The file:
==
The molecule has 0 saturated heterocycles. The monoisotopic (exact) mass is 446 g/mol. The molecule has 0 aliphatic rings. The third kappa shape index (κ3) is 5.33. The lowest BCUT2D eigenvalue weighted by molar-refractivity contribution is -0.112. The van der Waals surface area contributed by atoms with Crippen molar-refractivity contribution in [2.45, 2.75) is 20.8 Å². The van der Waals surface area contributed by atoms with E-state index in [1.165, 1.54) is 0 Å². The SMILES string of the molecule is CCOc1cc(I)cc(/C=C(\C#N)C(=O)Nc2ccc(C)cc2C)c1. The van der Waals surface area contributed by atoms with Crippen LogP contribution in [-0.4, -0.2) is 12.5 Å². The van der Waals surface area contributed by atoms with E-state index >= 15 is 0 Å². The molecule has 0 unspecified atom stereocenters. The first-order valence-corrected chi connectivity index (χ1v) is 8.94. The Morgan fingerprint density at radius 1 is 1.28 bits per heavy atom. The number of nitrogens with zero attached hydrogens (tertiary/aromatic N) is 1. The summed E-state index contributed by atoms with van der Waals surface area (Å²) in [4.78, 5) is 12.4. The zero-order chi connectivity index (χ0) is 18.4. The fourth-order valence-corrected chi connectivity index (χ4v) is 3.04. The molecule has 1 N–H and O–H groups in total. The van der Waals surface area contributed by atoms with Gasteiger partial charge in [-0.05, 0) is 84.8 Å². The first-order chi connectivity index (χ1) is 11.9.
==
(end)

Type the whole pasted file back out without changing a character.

The molecule has 0 saturated heterocycles. The monoisotopic (exact) mass is 446 g/mol. The molecule has 0 aliphatic rings. The third kappa shape index (κ3) is 5.33. The lowest BCUT2D eigenvalue weighted by molar-refractivity contribution is -0.112. The van der Waals surface area contributed by atoms with Crippen molar-refractivity contribution in [2.45, 2.75) is 20.8 Å². The van der Waals surface area contributed by atoms with E-state index in [1.165, 1.54) is 0 Å². The SMILES string of the molecule is CCOc1cc(I)cc(/C=C(\C#N)C(=O)Nc2ccc(C)cc2C)c1. The van der Waals surface area contributed by atoms with Crippen LogP contribution in [-0.4, -0.2) is 12.5 Å². The van der Waals surface area contributed by atoms with E-state index >= 15 is 0 Å². The molecule has 0 unspecified atom stereocenters. The first-order valence-corrected chi connectivity index (χ1v) is 8.94. The Morgan fingerprint density at radius 1 is 1.28 bits per heavy atom. The number of nitrogens with zero attached hydrogens (tertiary/aromatic N) is 1. The summed E-state index contributed by atoms with van der Waals surface area (Å²) in [4.78, 5) is 12.4. The zero-order chi connectivity index (χ0) is 18.4. The fourth-order valence-corrected chi connectivity index (χ4v) is 3.04. The molecule has 1 N–H and O–H groups in total. The van der Waals surface area contributed by atoms with Gasteiger partial charge in [-0.05, 0) is 84.8 Å². The first-order chi connectivity index (χ1) is 11.9.